CFDB - Cystic Fibrosis DataBase

Cochrane Database of Systematic Reviews - Cochrane Review

Interventions for the eradication of methicillin-resistant Staphylococcus aureus (MRSA) in people with cystic fibrosis

Study design (if review, criteria of inclusion for studies)

Randomised or quasi-randomised controlled trials

List of included studies (2)

Muhlebach 2017; Neri 2016


Children and adults with CF with a confirmed positive microbiological isolate of MRSA on clinically relevant CF respiratory cultures prior to enrolment into the trial. All disease severities. Patients with nasal carriage of MRSA alone are excluded


Any combinations of topical, inhaled, oral or intravenous antimicrobials with the primary aim of eradicating MRSA once detected on clinically relevant CF respiratory cultures compared with placebo, standard treatment or no treatment

Outcome measures

Primary outcomes: eradication of MRSA (as defined by negative respiratory culture after completion of the eradication protocol); time until next positive MRSA isolate from clinically relevant respiratory culture

Main results

The review includes three RCTs with 135 participants with MRSA infection. Two trials compared active treatment versus observation only and one trial compared active treatment with placebo. Active treatment versus observation In both trials (106 participants), active treatment consisted of oral trimethoprim and sulfamethoxazole combined with rifampicin. One trial administered this combination for two weeks alongside nasal, skin and oral decontamination and a three‐week environmental decontamination, while the second trial administered this drug combination for 21 days with five days intranasal mupirocin. Both trials reported successful eradication of MRSA in people with cystic fibrosis, but they used different definitions of eradication. One trial (45 participants) defined MRSA eradication as negative MRSA respiratory cultures at day 28, and reported that oral trimethoprim and sulfamethoxazole combined with rifampicin may lead to a higher proportion of negative cultures compared to control (odds ratio (OR) 12.6 (95% confidence interval (CI) 2.84 to 55.84; low‐certainty evidence). However, by day 168 of follow‐up, there was no difference between groups in the proportion of participants who remained MRSA‐negative (OR 1.17, 95% CI 0.31 to 4.42; low‐certainty evidence). The second trial defined successful eradication as the absence of MRSA following treatment in at least three cultures over a period of six months. We are uncertain if the intervention led to results favouring the treatment group as the certainty of the evidence was very low (OR 2.74, 95% CI 0.64 to 11.75). There were no differences between groups in the remaining outcomes for this comparison: quality of life, frequency of exacerbations or adverse effects (all low‐certainty evidence) or the change from baseline in lung function or weight (both very low‐certainty evidence). The time until next positive MRSA isolate was not reported. The included trials found no differences between groups in terms of nasal colonisation with MRSA. While not a specific outcome of this review, investigators from one study reported that the rate of hospitalisation from screening through day 168 was lower with oral trimethoprim and sulfamethoxazole combined with rifampicin compared to control (rate ratio 0.22, 95% CI 0.05 to 0.72; P = 0.01). Nebulised vancomycin with oral antibiotics versus nebulised placebo with oral antibiotics The third trial (29 participants) defined eradication as a negative respiratory sample for MRSA at one month following completion of treatment. No differences were reported in MRSA eradication between treatment arms (OR 1.00, 95% CI 0.14 to 7.39; low‐certainty evidence). No differences between groups were seen in lung function or adverse effects (low‐certainty evidence), in quality of life (very low‐certainty evidence) or nasal colonisation with MRSA. The trial did not report on the change in weight or frequency of exacerbations.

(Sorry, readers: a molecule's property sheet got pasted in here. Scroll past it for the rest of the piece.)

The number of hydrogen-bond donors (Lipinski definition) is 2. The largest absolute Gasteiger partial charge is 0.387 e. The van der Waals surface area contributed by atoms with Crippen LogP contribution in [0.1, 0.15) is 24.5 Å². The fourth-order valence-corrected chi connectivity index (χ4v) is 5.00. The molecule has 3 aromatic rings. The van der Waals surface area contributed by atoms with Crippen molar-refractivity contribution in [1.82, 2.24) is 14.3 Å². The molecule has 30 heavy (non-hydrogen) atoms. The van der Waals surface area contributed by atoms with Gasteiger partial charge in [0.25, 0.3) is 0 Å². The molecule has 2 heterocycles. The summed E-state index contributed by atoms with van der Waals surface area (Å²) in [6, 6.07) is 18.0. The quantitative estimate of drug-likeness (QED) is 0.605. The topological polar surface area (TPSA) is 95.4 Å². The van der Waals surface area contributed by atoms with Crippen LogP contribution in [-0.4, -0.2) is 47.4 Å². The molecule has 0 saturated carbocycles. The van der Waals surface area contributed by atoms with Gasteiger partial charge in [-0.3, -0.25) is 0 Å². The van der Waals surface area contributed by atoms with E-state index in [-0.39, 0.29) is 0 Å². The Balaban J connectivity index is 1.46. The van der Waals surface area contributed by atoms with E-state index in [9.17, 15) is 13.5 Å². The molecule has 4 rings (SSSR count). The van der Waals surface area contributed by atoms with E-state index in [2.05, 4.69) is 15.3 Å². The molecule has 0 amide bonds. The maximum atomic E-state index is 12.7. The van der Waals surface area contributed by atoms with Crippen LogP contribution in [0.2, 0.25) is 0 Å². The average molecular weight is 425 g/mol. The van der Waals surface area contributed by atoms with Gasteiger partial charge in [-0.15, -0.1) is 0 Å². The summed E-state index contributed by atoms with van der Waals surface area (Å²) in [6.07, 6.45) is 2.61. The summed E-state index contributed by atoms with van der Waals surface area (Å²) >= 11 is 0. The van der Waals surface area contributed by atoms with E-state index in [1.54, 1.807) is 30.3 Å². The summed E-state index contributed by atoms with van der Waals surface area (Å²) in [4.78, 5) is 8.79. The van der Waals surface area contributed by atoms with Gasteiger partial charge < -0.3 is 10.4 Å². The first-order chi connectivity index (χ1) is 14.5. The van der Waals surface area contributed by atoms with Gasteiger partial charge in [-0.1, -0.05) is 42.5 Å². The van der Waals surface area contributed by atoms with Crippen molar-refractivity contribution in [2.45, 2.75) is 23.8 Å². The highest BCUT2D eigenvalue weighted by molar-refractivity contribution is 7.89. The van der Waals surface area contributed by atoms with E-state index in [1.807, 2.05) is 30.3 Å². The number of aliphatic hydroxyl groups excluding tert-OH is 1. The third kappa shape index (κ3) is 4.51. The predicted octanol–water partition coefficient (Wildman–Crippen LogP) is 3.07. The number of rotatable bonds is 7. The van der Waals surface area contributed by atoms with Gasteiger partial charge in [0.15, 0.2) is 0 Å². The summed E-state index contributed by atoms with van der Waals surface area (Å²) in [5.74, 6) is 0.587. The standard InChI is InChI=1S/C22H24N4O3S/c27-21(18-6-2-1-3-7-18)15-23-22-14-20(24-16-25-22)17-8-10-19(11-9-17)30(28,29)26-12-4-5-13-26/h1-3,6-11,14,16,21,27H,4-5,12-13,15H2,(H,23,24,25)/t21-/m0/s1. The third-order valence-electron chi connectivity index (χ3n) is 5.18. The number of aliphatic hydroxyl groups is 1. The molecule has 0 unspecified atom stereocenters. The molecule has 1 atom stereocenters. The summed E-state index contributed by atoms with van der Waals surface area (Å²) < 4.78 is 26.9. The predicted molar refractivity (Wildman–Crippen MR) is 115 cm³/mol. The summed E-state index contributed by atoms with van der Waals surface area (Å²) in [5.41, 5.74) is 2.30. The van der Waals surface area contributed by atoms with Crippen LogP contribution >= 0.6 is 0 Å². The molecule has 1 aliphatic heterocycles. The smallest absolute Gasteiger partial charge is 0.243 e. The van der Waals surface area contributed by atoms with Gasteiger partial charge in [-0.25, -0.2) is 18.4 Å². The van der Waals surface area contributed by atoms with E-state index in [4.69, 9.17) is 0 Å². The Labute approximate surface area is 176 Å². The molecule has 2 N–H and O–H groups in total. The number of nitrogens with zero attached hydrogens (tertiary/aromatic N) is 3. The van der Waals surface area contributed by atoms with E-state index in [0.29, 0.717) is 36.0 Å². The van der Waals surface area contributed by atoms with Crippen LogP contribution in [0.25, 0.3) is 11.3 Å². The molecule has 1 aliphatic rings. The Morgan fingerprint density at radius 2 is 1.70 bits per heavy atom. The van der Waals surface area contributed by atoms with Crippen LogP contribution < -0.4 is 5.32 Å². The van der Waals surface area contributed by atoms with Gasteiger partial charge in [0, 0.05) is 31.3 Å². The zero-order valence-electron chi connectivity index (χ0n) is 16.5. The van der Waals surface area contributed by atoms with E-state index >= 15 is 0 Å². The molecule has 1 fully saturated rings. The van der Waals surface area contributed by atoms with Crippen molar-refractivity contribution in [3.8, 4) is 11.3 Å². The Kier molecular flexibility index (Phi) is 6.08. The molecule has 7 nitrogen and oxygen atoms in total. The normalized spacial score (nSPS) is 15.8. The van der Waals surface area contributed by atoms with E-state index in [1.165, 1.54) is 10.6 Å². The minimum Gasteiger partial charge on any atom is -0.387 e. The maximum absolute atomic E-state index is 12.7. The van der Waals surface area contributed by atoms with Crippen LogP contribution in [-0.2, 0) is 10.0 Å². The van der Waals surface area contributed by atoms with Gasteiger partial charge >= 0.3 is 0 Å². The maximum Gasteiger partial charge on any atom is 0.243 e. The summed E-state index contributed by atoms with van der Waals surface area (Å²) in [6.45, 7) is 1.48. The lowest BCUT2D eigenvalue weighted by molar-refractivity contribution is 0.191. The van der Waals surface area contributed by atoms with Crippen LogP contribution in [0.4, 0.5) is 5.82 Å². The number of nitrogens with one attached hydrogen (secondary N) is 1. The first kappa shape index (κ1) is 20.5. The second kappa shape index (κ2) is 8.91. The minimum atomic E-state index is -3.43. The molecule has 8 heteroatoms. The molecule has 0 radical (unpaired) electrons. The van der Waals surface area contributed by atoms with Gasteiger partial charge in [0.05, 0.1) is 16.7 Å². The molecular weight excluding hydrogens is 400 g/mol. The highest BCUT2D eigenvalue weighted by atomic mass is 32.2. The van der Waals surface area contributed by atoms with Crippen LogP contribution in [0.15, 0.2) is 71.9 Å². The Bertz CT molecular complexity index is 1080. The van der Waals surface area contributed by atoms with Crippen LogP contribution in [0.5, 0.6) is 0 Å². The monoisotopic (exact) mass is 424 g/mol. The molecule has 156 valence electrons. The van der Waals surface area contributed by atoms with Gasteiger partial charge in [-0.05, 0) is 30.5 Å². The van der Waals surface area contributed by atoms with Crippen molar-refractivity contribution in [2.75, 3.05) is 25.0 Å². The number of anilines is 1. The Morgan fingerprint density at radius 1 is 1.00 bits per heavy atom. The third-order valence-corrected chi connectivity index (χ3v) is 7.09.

Authors' conclusions

Early eradication of MRSA is possible in people with cystic fibrosis, with one trial demonstrating superiority of active MRSA treatment compared with observation only in terms of the proportion of MRSA‐negative respiratory cultures at day 28. However, follow‐up at three or six months showed no difference between treatment and control in the proportion of participants remaining MRSA‐negative. Moreover, the longer‐term clinical consequences – in terms of lung function, mortality and cost of care – remain unclear. Using GRADE methodology, we judged the certainty of the evidence provided by this review to be very low to low, due to potential biases from the open‐label design, high rates of attrition and small sample sizes. Based on the available evidence, we believe that whilst early eradication of respiratory MRSA in people with cystic fibrosis is possible, there is not currently enough evidence regarding the clinical outcomes of eradication to support the use of the interventions studied.

Keywords: Anti-Bacterial Agents; pharmacological_intervention; Respiratory Tract Infections; Respiratory Tract Diseases; Infection; Bacterial Infections; Staphylococcus aureus;